Posted on Thursday, August 4th, 2011 by Angie Han
The New Zealand Film Archive and the National Film Preservation Foundation (NFPF) announced this week that they had discovered the first 30 minutes of The White Shadow, a 1923 silent film considered to be the first credit by Alfred Hitchcock. Although Hitchcock did not direct the movie — Graham Curtis did — the now-legendary filmmaker, then 24, served as assistant director, editor, and production designer. The British melodrama follows twin sisters — one evil, one good — both played by Betty Compson, and co-stars Clive Brook. Read more details, including information on its American “re-premiere,” after the jump.
The LA Times reports that film was recently rediscovered when the NFPF received a grant from the Andrew W. Mellon Foundation, allowing an archivist to sort through American films within the New Zealand archive’s collection of nitrate prints. The White Shadow had been brought there in 1989 by Tony Osborne, grandson of New Zealand projectionist and collector Jack Murtagh, as part of a cache of other unidentified American nitrate materials — a bundle that also eventually yielded John Ford’s 1927 picture Upstream. However, since the archive only had funding to restore the domestic films within its possession, the print lingered there unnoticed until this year.
Leslie Lewis, a nitrate expert with the NFPF, was the one who went through the material and figured out what the reels labeled “Twin Sisters” really were. After taking a closer look at the footage and engaging in further research, Lewis came to realize that those reels were, in fact, White Shadow. She discovered three reels in all, totaling 30 minutes.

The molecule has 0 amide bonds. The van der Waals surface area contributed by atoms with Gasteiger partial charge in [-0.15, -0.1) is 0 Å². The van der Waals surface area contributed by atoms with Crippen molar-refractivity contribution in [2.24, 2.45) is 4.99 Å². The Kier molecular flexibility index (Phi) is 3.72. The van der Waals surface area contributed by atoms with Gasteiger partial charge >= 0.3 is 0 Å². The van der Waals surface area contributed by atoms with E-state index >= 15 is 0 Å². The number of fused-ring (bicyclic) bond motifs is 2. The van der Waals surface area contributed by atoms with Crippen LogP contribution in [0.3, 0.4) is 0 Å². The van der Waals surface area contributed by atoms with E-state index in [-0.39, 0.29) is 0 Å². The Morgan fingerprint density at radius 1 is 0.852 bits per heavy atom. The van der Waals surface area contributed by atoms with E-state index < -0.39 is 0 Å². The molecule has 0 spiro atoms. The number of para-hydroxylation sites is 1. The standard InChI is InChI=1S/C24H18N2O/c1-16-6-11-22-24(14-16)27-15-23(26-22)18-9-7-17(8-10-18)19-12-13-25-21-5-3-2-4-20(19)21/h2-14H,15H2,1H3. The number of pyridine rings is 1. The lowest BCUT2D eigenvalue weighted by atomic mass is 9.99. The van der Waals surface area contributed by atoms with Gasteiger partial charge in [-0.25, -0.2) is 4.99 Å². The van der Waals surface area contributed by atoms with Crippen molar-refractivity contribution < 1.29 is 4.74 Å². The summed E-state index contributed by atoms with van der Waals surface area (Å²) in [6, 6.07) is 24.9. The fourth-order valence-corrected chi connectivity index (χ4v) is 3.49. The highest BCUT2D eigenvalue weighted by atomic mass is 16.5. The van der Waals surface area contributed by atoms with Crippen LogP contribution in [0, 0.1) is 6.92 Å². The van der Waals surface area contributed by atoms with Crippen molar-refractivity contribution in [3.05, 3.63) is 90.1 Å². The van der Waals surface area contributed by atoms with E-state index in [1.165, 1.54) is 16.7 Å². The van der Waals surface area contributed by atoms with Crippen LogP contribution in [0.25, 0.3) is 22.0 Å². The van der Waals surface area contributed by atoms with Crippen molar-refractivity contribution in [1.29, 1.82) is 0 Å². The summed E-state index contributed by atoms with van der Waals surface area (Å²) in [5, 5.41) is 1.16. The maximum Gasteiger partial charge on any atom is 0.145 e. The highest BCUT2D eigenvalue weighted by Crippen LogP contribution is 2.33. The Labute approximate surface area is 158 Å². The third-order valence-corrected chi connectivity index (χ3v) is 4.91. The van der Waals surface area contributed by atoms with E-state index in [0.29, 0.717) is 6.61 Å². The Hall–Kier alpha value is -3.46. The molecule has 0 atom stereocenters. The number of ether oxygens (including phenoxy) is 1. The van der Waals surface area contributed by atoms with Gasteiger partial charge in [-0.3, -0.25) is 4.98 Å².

National Society of Film Critics chairman and Hitchcock expert David Sterritt is no fan of The White Shadow director Curtis, whom he denounces as a “hack” who was jealous of Hitchcock. However, Sterritt expressing his excitement over the discovery of “the missing link”:
He was a creative young man who had already done some writing. We know the kind of creative personality he had when he was young and we know a few years later he started directing movies himself. What we don’t know is how these things were coalescing in his imagination.
The White Shadow has been sent back to the U.S., where it will “re-premiere” September 22 at the Samuel Goldwyn Theater. It will then be added to the Academy of Motion Pictures Arts and Sciences’ Hitchcock archive, which also includes the director’s letters.